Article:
Hewitt News

Ethics: Dilemmas, Debates, and Justice
Hewitt News

When Hewitt faculty member Chris Han set out to develop Ethics: Dilemmas, Debates, and Justice, she began by considering what she wanted her middle school students to take away from the course. 

“As I researched and planned, it became clear to me that students must be given the tools to envision a just society and to think of ways to get there. Instilling critical thinking and logical reasoning skills was paramount, as it is important that young people understand how to navigate a complex world made up of multiple perspectives.” 

Inspired by Justice: What is the Right Thing to Do? by Harvard professor Michael Sandel, Ethics: Dilemmas, Debates, and Justice is driven by Han’s desire to encourage curiosity in her students and challenge them to pose questions about their own decision-making and about the way others are driven to make choices. Spurred by questions based on both hypothetical and actual situations, fifth and sixth grade students utilize classical philosophies and political theories like those of Aristotle, Kant, and Rawls to guide their critical reasoning as they consider dilemmas in law and justice. “This is a place for Hewitt girls to wonder, think, and debate, to join their curious-minded peers and engage in civil discourse about challenging issues.”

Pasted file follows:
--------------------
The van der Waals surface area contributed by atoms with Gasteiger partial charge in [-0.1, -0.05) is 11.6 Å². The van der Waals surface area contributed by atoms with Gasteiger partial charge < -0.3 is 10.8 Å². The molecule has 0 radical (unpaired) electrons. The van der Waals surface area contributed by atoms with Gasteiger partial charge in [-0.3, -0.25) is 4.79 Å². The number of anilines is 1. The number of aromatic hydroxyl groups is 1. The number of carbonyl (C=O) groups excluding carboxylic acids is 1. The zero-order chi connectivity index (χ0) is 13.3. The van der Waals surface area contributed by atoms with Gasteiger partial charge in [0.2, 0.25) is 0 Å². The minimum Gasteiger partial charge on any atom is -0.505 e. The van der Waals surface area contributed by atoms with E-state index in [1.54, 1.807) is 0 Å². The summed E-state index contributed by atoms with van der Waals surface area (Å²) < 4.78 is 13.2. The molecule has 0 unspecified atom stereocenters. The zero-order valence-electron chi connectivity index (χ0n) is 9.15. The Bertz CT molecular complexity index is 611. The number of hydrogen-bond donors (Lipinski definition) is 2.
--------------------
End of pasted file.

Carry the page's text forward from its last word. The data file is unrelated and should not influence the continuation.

As middle schoolers, Han’s students are already aware of personal, social, and economic biases as well as differing points of view. In class, they practice making strong claims based on deep examinations of the complex layers at play in real and hypothetical situations. Each class meeting begins with a scenario that presents a moral dilemma. Students consider the circumstances and make a case for the best way to handle the dilemma in a loosely structured debate that is timed and evaluated by their classmates. They are then presented with a system of thought that offers new insights and given a new scenario to practice refining their arguments. Relying on what they know about specific ethical philosophies, students employ a variety of reasoning tools to discuss what is just, listening closely to one another as they develop their stances and rebuttals. 

Han notes that as future voters, decision-makers, and leaders, middle school students need to learn how to be informed and critical thinkers. “Students want to make informed and morally ethical decisions about what is the right thing to do. It is imperative that they develop a strong sense of ethics and understand that just because things are the way they are doesn’t mean they are the way they should be. Through this course, it is my hope that students feel empowered to create change.”

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